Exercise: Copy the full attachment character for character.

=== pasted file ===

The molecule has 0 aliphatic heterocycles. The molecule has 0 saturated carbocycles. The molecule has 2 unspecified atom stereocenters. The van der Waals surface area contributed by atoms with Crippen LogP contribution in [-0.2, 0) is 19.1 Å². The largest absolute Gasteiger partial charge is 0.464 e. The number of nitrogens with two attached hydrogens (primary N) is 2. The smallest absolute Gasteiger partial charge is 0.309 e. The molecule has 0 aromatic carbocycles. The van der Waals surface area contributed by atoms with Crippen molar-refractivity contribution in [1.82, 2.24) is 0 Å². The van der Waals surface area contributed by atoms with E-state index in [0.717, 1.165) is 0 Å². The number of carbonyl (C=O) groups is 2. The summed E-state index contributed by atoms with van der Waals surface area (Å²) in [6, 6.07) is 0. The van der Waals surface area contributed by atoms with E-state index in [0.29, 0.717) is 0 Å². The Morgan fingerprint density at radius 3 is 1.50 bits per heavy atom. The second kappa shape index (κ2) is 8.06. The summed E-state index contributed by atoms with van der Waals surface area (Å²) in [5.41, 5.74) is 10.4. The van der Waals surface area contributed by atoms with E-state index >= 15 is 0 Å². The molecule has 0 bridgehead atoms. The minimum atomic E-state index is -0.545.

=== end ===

The molecule has 0 aliphatic heterocycles. The molecule has 0 saturated carbocycles. The molecule has 2 unspecified atom stereocenters. The van der Waals surface area contributed by atoms with Crippen LogP contribution in [-0.2, 0) is 19.1 Å². The largest absolute Gasteiger partial charge is 0.464 e. The number of nitrogens with two attached hydrogens (primary N) is 2. The smallest absolute Gasteiger partial charge is 0.309 e. The molecule has 0 aromatic carbocycles. The van der Waals surface area contributed by atoms with Crippen molar-refractivity contribution in [1.82, 2.24) is 0 Å². The van der Waals surface area contributed by atoms with E-state index in [0.717, 1.165) is 0 Å². The number of carbonyl (C=O) groups is 2. The summed E-state index contributed by atoms with van der Waals surface area (Å²) in [6, 6.07) is 0. The van der Waals surface area contributed by atoms with E-state index in [0.29, 0.717) is 0 Å². The Morgan fingerprint density at radius 3 is 1.50 bits per heavy atom. The second kappa shape index (κ2) is 8.06. The summed E-state index contributed by atoms with van der Waals surface area (Å²) in [5.41, 5.74) is 10.4. The van der Waals surface area contributed by atoms with E-state index >= 15 is 0 Å². The molecule has 0 bridgehead atoms. The minimum atomic E-state index is -0.545.